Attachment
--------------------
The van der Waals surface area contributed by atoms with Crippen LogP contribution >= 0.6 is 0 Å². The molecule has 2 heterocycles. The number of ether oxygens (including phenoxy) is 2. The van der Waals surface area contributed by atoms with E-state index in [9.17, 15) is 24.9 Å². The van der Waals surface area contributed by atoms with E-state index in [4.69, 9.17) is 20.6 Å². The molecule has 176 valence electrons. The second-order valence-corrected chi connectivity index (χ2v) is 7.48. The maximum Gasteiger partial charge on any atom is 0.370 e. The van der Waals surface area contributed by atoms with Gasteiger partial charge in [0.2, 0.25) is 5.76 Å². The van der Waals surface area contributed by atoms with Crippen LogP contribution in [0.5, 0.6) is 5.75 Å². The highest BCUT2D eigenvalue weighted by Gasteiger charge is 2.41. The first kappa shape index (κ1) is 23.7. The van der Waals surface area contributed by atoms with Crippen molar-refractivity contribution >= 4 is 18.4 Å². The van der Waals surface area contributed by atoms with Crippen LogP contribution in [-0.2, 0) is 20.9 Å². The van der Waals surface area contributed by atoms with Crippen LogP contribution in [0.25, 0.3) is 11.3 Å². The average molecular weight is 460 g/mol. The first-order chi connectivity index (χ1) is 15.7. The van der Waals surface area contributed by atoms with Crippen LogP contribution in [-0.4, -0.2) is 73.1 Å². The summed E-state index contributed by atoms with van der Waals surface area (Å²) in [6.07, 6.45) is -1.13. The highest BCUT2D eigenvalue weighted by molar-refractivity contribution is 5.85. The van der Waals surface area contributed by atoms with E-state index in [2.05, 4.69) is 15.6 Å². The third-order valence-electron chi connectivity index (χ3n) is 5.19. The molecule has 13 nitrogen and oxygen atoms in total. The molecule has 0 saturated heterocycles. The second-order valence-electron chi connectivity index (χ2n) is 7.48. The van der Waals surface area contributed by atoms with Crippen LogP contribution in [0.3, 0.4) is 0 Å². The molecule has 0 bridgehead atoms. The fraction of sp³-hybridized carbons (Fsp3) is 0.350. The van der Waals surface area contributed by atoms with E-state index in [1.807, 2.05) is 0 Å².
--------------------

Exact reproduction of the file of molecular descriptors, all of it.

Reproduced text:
The van der Waals surface area contributed by atoms with Crippen LogP contribution >= 0.6 is 0 Å². The molecule has 2 heterocycles. The number of ether oxygens (including phenoxy) is 2. The van der Waals surface area contributed by atoms with E-state index in [9.17, 15) is 24.9 Å². The van der Waals surface area contributed by atoms with E-state index in [4.69, 9.17) is 20.6 Å². The molecule has 176 valence electrons. The second-order valence-corrected chi connectivity index (χ2v) is 7.48. The maximum Gasteiger partial charge on any atom is 0.370 e. The van der Waals surface area contributed by atoms with Gasteiger partial charge in [0.2, 0.25) is 5.76 Å². The van der Waals surface area contributed by atoms with Crippen LogP contribution in [0.5, 0.6) is 5.75 Å². The highest BCUT2D eigenvalue weighted by Gasteiger charge is 2.41. The first kappa shape index (κ1) is 23.7. The van der Waals surface area contributed by atoms with Crippen molar-refractivity contribution >= 4 is 18.4 Å². The van der Waals surface area contributed by atoms with Crippen LogP contribution in [-0.2, 0) is 20.9 Å². The van der Waals surface area contributed by atoms with Crippen LogP contribution in [0.25, 0.3) is 11.3 Å². The average molecular weight is 460 g/mol. The first-order chi connectivity index (χ1) is 15.7. The van der Waals surface area contributed by atoms with Crippen LogP contribution in [-0.4, -0.2) is 73.1 Å². The summed E-state index contributed by atoms with van der Waals surface area (Å²) in [6.07, 6.45) is -1.13. The highest BCUT2D eigenvalue weighted by molar-refractivity contribution is 5.85. The van der Waals surface area contributed by atoms with E-state index in [2.05, 4.69) is 15.6 Å². The third-order valence-electron chi connectivity index (χ3n) is 5.19. The molecule has 13 nitrogen and oxygen atoms in total. The molecule has 0 saturated heterocycles. The second-order valence-electron chi connectivity index (χ2n) is 7.48. The van der Waals surface area contributed by atoms with Crippen LogP contribution in [0.3, 0.4) is 0 Å². The molecule has 0 bridgehead atoms. The fraction of sp³-hybridized carbons (Fsp3) is 0.350. The van der Waals surface area contributed by atoms with E-state index in [1.807, 2.05) is 0 Å².